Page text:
SAINT JAMES says, “If any man offend not in word, the same is, a
perfect man.”  Beware most watchfully against ever uttering any
unseemly expression; even though you may have no evil intention, those
who hear it may receive it with a different meaning. An impure word
falling upon a weak mind spreads its infection like a drop of oil on a
garment, and sometimes it will take such a hold of the heart, as to
fill it with an infinitude of lascivious thoughts and temptations. The
body is poisoned through the mouth, even so is the heart through the
ear; and the tongue which does the deed is a murderer, even when the
venom it has infused is counteracted by some antidote preoccupying the
listener’s heart. It was not the speaker’s fault that he did not slay
that soul. Nor let any one answer that he meant no harm. Our Lord, Who
knoweth the hearts of men, has said, “Out of the abundance of the heart
the mouth speaketh.”  And even if we do mean no harm, the Evil One
means a great deal, and he will use those idle words as a sharp weapon
against some neighbour’s heart. It is said that those who eat the plant
called Angelica always have a sweet, pleasant breath; and those who
cherish the angelic virtues of purity and modesty, will always speak
simply, courteously, and modestly. As to unclean and light-minded talk,
S. Paul says such things should not even be named  among us, for,
as he elsewhere tells us, “Evil communications corrupt good manners.”
Those impure words which are spoken in disguise, and with an
affectation of reserve, are the most harmful of all; for just as the
sharper the point of a dart, so much deeper it will pierce the flesh,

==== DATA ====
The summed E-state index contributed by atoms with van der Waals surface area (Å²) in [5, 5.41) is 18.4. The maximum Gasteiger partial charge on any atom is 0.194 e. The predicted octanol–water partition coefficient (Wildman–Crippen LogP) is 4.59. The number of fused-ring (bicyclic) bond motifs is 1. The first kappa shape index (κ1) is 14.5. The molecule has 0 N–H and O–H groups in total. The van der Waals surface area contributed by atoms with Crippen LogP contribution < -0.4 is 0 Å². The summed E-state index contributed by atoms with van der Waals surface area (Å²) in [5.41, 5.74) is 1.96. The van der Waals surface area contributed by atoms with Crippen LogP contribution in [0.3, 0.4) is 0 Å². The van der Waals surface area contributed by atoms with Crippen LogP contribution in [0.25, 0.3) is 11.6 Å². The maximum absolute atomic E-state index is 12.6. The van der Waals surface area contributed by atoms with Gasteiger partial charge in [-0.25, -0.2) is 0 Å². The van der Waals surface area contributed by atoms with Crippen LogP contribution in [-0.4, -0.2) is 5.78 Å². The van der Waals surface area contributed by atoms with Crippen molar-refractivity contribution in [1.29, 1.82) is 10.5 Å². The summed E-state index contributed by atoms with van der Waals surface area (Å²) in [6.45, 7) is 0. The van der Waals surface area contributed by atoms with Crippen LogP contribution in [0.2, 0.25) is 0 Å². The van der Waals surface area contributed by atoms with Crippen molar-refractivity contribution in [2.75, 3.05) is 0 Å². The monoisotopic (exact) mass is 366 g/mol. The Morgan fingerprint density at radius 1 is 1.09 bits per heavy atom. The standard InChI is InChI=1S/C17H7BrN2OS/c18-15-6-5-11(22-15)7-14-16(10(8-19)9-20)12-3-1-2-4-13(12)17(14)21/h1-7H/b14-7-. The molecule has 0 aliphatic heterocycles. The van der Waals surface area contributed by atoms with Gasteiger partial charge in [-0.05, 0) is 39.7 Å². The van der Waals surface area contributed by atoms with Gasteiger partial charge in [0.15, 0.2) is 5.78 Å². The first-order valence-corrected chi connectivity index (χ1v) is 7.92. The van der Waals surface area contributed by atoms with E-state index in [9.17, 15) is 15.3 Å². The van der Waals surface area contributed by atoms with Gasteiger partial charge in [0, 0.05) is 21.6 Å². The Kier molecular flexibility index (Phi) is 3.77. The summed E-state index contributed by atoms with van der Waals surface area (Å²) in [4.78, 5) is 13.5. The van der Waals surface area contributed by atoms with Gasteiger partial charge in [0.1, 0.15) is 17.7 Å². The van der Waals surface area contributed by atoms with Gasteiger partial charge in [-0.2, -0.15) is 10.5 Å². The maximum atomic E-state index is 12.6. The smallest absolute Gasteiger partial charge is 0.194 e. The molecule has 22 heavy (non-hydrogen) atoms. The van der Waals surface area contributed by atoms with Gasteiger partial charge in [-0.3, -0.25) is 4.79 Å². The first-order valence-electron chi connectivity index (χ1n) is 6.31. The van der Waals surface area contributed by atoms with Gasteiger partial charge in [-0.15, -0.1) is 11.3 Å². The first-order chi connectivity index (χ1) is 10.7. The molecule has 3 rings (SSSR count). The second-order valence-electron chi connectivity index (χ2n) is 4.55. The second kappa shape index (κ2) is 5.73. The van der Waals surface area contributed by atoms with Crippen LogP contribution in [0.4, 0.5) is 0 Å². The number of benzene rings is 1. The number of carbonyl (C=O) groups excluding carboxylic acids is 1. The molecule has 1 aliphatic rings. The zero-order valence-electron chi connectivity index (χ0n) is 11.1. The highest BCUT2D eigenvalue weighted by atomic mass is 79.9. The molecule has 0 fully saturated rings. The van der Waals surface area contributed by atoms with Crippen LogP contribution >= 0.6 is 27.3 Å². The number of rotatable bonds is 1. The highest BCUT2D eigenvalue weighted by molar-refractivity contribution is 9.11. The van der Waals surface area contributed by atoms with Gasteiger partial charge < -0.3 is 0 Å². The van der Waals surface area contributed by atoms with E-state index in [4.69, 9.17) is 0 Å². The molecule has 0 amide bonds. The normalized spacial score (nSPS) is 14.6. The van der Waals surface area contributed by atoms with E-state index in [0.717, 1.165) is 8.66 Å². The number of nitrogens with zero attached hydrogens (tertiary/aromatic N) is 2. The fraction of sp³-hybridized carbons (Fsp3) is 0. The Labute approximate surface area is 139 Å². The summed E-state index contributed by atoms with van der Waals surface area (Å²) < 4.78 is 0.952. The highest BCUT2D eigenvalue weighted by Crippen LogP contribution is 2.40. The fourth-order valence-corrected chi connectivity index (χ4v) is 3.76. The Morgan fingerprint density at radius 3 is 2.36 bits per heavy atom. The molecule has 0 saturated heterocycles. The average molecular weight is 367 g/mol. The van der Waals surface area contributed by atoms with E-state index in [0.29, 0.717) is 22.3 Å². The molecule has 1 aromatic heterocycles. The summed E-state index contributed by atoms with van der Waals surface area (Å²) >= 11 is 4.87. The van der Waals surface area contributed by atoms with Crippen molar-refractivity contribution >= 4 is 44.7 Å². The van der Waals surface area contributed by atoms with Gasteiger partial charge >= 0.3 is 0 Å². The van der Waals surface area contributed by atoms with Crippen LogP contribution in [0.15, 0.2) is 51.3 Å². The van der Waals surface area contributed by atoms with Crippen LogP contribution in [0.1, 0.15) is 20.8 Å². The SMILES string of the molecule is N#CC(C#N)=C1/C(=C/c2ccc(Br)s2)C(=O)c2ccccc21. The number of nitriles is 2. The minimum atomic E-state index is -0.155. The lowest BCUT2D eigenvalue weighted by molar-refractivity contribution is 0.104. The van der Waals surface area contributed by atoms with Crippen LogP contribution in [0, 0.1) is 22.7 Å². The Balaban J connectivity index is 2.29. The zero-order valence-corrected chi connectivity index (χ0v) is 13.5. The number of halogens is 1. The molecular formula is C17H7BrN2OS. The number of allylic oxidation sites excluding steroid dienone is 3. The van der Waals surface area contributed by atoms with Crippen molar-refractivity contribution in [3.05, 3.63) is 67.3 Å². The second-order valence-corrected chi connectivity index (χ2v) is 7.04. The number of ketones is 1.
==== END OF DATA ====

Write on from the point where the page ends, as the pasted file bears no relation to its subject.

so the sharper an unholy word, the more it penetrates the heart. And as
for those who think to show themselves knowing when they say such
things, they do not even understand the first object of mutual
intercourse among men, who ought rather to be like a hive of bees
gathering to make honey by good and useful conversation, than like a
wasps’ nest, feeding on corruption. If any impertinent person addresses
you in unseemly language, show that you are displeased by turning away,
or by whatever other method your discretion may indicate.
One of the most evil dispositions possible is that which satirises and
turns everything to ridicule. God abhors this vice, and has sometimes
punished it in a marked manner. Nothing is so opposed to charity, much
more to a devout spirit, as contempt and depreciation of one’s
neighbour, and where satire and ridicule exist contempt must be.
Therefore contempt is a grievous sin, and our spiritual doctors have
well said that ridicule is the greatest sin we can commit in word
against our neighbour, inasmuch as when we offend him in any other way,
there may still be some respect for him in our heart, but we are sure
to despise those whom we ridicule.
There is a light-hearted talk, full of modest life and gaiety, which
the Greeks called Eutrapelia, and which we should call good
conversation, by which we may find an innocent and kindly amusement out
of the trifling occurrences which human imperfections afford. Only
beware of letting this seemly mirth go too far, till it becomes
ridicule. Ridicule excites mirth at the expense of one’s neighbour;
seemly mirth and playful fun never lose sight of a trustful, kindly
courtesy, which can wound no one. When the religious around him would
fain have discussed serious matters with S. Louis at meal-times, he
used to say, “This is not the time for grave discussion, but for
general conversation and cheerful recreation,”–out of consideration
for his courtiers. But, my daughter, let our recreation always be so
spent, that we may win all eternity through devotion.
 S. James iii. 2.
 S. Matt. xii. 34.
 Eph. v. 3.
 1 Cor. xv. 33.